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dc.contributor.authorSerrat, Olivier
dc.date.accessioned2020-12-02T22:27:54Z
dc.date.available2020-12-02T22:27:54Z
dc.date.issued2010-09-01
dc.identifier.other2527615
dc.identifier.urihttps://hdl.handle.net/1813/87745
dc.description.abstract{Excerpt} Organizations spend millions of dollars on management systems without commensurate investments in the categorization needed to organize the information they rest on. Taxonomy work is strategic work: it enables efficient and interoperable retrieval and sharing of data, information, and knowledge by building needs and natural workflows in intuitive structures. Bible readers think that taxonomy is the world’s oldest profession. Whatever the case, the word is now synonymous with any hierarchical system of classification that orders domains of inquiry into groups and signifies natural relationships among these. (A taxonomic scheme is often depicted as a “tree” and individual taxonomic units as “branches” in the tree.) Almost anything can be classified according to some taxonomic scheme. Resulting catalogs provide conceptual frameworks for miscellaneous purposes including knowledge identification, creation, storage, sharing, and use, including related decision making.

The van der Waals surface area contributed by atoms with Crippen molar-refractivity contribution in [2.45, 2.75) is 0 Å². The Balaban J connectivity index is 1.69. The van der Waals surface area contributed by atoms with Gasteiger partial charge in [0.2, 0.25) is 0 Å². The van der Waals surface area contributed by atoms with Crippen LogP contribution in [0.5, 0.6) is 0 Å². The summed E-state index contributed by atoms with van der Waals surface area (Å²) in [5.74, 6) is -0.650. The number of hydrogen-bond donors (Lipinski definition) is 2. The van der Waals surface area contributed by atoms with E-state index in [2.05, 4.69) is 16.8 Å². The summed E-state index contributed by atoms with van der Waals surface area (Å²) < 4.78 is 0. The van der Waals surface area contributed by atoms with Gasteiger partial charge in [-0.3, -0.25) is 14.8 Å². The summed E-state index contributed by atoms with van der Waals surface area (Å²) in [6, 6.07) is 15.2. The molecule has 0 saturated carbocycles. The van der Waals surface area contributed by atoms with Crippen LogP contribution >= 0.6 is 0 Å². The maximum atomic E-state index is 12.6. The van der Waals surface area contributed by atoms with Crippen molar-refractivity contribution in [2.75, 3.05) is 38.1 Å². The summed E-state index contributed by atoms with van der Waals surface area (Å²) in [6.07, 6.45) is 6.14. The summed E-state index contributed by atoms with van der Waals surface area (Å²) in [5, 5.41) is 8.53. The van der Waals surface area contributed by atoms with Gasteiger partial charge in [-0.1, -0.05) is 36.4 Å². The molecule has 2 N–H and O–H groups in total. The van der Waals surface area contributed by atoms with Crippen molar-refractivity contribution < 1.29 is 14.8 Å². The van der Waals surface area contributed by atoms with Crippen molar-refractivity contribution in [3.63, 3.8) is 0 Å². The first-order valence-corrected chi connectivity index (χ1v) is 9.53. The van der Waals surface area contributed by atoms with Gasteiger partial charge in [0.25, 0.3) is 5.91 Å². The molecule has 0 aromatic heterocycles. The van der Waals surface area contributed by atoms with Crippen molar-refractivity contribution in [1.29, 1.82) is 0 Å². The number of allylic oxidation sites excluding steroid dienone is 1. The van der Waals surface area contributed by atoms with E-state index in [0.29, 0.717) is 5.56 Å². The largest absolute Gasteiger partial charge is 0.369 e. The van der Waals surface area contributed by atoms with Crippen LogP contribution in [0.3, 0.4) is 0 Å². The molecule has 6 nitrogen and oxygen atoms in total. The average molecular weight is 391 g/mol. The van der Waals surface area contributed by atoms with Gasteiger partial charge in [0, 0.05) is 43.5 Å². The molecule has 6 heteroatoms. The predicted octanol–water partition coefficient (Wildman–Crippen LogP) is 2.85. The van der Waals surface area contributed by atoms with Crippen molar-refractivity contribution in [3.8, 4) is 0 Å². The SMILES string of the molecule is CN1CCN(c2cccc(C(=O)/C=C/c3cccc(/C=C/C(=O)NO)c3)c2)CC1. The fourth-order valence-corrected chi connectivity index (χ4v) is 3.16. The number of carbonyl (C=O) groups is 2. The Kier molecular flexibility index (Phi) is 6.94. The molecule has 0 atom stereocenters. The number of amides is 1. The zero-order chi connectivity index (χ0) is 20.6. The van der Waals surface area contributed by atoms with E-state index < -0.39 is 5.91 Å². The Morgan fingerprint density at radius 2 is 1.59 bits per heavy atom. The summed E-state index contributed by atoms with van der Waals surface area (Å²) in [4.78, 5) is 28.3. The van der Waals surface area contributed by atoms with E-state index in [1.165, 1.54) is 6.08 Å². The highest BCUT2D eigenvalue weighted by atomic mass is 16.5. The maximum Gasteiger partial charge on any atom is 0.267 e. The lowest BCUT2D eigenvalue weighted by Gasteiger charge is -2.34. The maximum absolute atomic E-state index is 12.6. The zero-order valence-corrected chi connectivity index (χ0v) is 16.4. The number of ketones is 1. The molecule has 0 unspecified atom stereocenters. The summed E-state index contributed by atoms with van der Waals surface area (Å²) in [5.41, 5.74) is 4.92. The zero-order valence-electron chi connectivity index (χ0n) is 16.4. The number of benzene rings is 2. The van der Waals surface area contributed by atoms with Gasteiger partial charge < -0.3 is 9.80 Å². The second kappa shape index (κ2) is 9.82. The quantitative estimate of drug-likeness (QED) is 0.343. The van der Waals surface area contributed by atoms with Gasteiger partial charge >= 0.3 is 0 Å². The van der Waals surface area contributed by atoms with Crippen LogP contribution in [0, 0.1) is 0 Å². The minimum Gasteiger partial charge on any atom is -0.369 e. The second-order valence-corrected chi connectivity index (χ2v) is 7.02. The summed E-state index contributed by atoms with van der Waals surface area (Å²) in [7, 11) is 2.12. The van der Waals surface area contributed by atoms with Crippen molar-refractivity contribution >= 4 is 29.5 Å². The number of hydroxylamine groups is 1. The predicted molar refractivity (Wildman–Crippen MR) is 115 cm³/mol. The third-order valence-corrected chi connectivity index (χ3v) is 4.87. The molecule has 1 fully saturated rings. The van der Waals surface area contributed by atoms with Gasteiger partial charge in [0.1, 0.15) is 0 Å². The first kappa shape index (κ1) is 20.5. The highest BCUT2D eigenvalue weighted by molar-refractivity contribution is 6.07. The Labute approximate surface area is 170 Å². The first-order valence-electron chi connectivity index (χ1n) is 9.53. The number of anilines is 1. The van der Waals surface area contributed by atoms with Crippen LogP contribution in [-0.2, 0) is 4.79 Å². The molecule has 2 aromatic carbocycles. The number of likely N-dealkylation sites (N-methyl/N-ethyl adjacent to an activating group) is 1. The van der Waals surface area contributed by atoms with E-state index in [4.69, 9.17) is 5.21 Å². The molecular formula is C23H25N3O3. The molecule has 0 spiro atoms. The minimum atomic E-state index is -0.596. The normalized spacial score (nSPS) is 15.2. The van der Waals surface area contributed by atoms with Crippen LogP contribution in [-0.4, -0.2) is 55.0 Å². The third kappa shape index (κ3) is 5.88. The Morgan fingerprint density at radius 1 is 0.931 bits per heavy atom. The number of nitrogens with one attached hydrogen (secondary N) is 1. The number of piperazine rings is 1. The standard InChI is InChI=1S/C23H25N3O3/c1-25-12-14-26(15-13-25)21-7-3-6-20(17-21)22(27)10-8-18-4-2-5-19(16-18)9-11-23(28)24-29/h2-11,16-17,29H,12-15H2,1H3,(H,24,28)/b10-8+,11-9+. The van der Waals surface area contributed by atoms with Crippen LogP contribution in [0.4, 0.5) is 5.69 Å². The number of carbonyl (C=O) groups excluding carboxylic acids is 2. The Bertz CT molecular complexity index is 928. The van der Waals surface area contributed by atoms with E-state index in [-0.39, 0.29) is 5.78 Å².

dc.language.isoen_US
dc.rightsRequired Publisher Statement: This article was first published by the Asian Development Bank (www.adb.org).
dc.titleTaxonomies for Development
dc.typearticle
dc.description.legacydownloadsTaxonomies_for_Development.pdf: 334 downloads, before Oct. 1, 2020.
local.authorAffiliationSerrat, Olivier: Asian Development Bank


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